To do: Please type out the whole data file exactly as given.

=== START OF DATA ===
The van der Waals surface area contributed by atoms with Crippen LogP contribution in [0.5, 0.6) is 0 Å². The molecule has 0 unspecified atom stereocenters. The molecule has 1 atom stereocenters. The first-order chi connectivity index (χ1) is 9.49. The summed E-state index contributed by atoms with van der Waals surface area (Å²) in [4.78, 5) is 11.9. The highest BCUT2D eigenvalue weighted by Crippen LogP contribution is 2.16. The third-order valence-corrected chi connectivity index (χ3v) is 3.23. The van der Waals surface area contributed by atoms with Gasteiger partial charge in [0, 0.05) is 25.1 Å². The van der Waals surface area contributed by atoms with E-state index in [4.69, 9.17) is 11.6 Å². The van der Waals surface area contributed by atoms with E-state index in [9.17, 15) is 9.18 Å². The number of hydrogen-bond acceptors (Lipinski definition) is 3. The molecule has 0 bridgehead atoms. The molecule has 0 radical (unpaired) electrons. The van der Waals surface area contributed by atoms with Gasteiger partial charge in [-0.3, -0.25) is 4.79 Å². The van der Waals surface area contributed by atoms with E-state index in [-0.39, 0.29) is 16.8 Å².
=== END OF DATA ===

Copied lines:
The van der Waals surface area contributed by atoms with Crippen LogP contribution in [0.5, 0.6) is 0 Å². The molecule has 0 unspecified atom stereocenters. The molecule has 1 atom stereocenters. The first-order chi connectivity index (χ1) is 9.49. The summed E-state index contributed by atoms with van der Waals surface area (Å²) in [4.78, 5) is 11.9. The highest BCUT2D eigenvalue weighted by Crippen LogP contribution is 2.16. The third-order valence-corrected chi connectivity index (χ3v) is 3.23. The van der Waals surface area contributed by atoms with Gasteiger partial charge in [0, 0.05) is 25.1 Å². The van der Waals surface area contributed by atoms with E-state index in [4.69, 9.17) is 11.6 Å². The van der Waals surface area contributed by atoms with E-state index in [9.17, 15) is 9.18 Å². The number of hydrogen-bond acceptors (Lipinski definition) is 3. The molecule has 0 bridgehead atoms. The molecule has 0 radical (unpaired) electrons. The van der Waals surface area contributed by atoms with Gasteiger partial charge in [-0.3, -0.25) is 4.79 Å². The van der Waals surface area contributed by atoms with E-state index in [-0.39, 0.29) is 16.8 Å².